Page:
R.E.M. ‘West Of The Fields’
Yeah Yeah Yeahs ‘Black Tongue’
Alejandro Bravo ‘Naranjita’
Lulu ‘Watch That Man’
Sunny & The Sunliners ‘I Can Remember’
Oswald D’Andrea ‘Bambou Jump’
Harold McKinney ‘Freedom Jazz Dance’
Freestyle Fellowship ‘Heavyweights’
Ryuichi Sakamoto ‘ADELIC PENGUINS’
Elizabeth M. Drummond ‘Congratulations’
Metro ‘Criminal World’
Terry Riley & John Cale ‘Church Of Anthrax’
Leviot ‘Catnip’
Don Cherry & Jean Schwarz ‘Tribute To Ornette (Live)’
Fred Pellam & Le Sacre du Tympan ‘Stratageme 34’
Ryuichi Sakamoto ‘ISLAND OF WOODS’
David Bowie ‘Miracle Goodbye’
Sweet Tee ‘On The Smooth Tip’
Raw Poetic & Damu The Fudgemunk ‘A Mile In My Head’
Joe Mensah ‘Happy Beat’
Shira Small ‘Lights Gleam Lowly’
David Bowie ‘Nite Flights’
Ryuichi Sakamoto & David Slyvian ‘Heartbeat’
Cheval Sombre ‘Time Waits For No One’
Ryuichi Sakamoto ‘Before The War’
Shukar Collective ‘Calling Tagomago’
Ryuichi Sakamoto ‘riot in Lagos’

Dominic Valvona

CREDIT: Marilena Umuhoza Delli

The Oldest Voice In The World (Azerbaijan) ‘Thank You For Bringing Me Back To The Sky’ 
(Six Degrees Records) 6th April 2023

There can be few remote corners of this well-traversed globe left unrecorded, yet the celebrated polymath and renowned in-situ recordist Ian Brennan and his wife, but most importantly partner on these sonic expeditions, the filmmaker and photographer Marilena Umuhoza Delli, have found one such spot on the Azerbaijan border with Iran. So remote in fact, almost untouched by modernity and technology, that the language spoken in this mountainous village is almost unintelligible to even those living in the valley below.

Settled by the atavistic Talysh people of this region, this outlier of naturalistic and hardened living is an ancient place with challenging origins shrouded in thousands of years of obscurity. Perhaps ancestors of the old Iranian tribe the Cadusii, this unique ethnic community, clinging and camped out on the southern mountains of Azerbaijan, is famous for its longevity; said to be the home of the oldest ever recorded human, at (an allegedly) 168 years old! But despite that remoteness, the ever encroaching dreaded Covid-19 pandemic found its way there, and by the time Brennan and Delli travelled to this outcrop, the number of centenarians had diminished greatly. As if the pandemic wasn’t tragic enough, our sonic explorers found that the living conditions for these elders were extremely harsh: no indoors plumbing, forced to sleep on floorboard mattresses. And so this project, just the latest in at least fifty recordings by Brennan, became an antidote of a kind to anti-ageism.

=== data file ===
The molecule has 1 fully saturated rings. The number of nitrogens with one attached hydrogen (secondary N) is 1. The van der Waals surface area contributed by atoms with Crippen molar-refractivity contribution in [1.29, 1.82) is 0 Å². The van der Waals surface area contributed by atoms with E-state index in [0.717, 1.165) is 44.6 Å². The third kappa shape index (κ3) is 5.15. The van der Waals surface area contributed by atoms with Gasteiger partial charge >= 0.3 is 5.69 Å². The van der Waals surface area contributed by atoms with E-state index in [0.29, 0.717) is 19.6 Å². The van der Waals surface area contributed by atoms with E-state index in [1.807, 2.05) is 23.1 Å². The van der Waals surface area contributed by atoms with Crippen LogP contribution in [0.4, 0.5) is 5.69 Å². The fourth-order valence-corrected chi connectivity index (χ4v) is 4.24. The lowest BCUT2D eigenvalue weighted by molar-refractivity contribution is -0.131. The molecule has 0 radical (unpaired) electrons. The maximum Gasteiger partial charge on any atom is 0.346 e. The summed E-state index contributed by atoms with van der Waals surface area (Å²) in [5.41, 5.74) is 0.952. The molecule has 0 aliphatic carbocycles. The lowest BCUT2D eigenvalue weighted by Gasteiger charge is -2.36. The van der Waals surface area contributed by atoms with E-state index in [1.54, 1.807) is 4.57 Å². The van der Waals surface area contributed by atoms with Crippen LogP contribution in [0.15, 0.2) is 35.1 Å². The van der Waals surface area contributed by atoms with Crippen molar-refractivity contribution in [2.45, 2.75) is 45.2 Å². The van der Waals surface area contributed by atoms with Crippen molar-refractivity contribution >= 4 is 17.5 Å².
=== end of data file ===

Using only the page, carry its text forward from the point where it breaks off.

As dangerous places, states in flux and aftermaths of genocide go, compared to many of Brennan’s tour-of-duties (Rwanda, Vietnam, Cambodia, Pakistan etc.) Azerbaijan, on the surface, seems a far less hostile safer bet. However, that Southern Caucus region’s decades old fight with its western neighbor Armenia over the complicated and disputed landlocked Nagorno-Karabakh region (the Armenian’s refer to it instead as the Artsakh) reared its ugly head again in 2020; only brought to a conclusion (of a sort) by a trilateral agreement overseen by Russia in November of that year. In a window of opportunity Brennan and Delli made the trek in late 2021. Just months later, Russia would of course invade Ukraine.

CREDIT: Marilena Umuhoza Delli

What they both discovered and recorded for posterity is a most incredible document of elderly sagacious voices very much alive, yet all to aware of their own mortality. Surviving COVID but left to mourn those that didn’t, this should be a lamentable, saddening proposition. Far from prying in on a collective trauma, with a number of the performers obviously distraught and in a state of anguish at times, Brennan’s hand was indeed kissed by a long-since retired shepherd, who repeated his gratitude (giving the album its title in the process): “Thank you for bringing me back to the sky”.